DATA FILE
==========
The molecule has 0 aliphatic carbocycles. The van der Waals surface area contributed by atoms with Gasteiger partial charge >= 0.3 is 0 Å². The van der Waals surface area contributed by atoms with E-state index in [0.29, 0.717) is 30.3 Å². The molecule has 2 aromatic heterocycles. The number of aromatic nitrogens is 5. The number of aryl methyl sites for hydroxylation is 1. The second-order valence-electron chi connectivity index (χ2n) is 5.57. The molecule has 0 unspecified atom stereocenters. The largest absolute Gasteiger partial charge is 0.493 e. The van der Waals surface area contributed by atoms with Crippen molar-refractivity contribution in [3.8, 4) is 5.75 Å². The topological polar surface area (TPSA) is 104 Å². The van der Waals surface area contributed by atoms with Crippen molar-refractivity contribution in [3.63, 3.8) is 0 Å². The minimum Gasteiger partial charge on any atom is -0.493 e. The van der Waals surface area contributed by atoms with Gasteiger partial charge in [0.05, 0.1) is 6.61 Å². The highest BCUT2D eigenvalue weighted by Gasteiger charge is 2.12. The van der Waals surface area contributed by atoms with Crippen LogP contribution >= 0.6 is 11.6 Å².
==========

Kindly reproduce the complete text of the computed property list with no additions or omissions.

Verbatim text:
The molecule has 0 aliphatic carbocycles. The van der Waals surface area contributed by atoms with Gasteiger partial charge >= 0.3 is 0 Å². The van der Waals surface area contributed by atoms with E-state index in [0.29, 0.717) is 30.3 Å². The molecule has 2 aromatic heterocycles. The number of aromatic nitrogens is 5. The number of aryl methyl sites for hydroxylation is 1. The second-order valence-electron chi connectivity index (χ2n) is 5.57. The molecule has 0 unspecified atom stereocenters. The largest absolute Gasteiger partial charge is 0.493 e. The van der Waals surface area contributed by atoms with Crippen molar-refractivity contribution in [3.8, 4) is 5.75 Å². The topological polar surface area (TPSA) is 104 Å². The van der Waals surface area contributed by atoms with Crippen molar-refractivity contribution in [3.63, 3.8) is 0 Å². The minimum Gasteiger partial charge on any atom is -0.493 e. The van der Waals surface area contributed by atoms with Gasteiger partial charge in [0.05, 0.1) is 6.61 Å². The highest BCUT2D eigenvalue weighted by Gasteiger charge is 2.12. The van der Waals surface area contributed by atoms with Crippen LogP contribution >= 0.6 is 11.6 Å².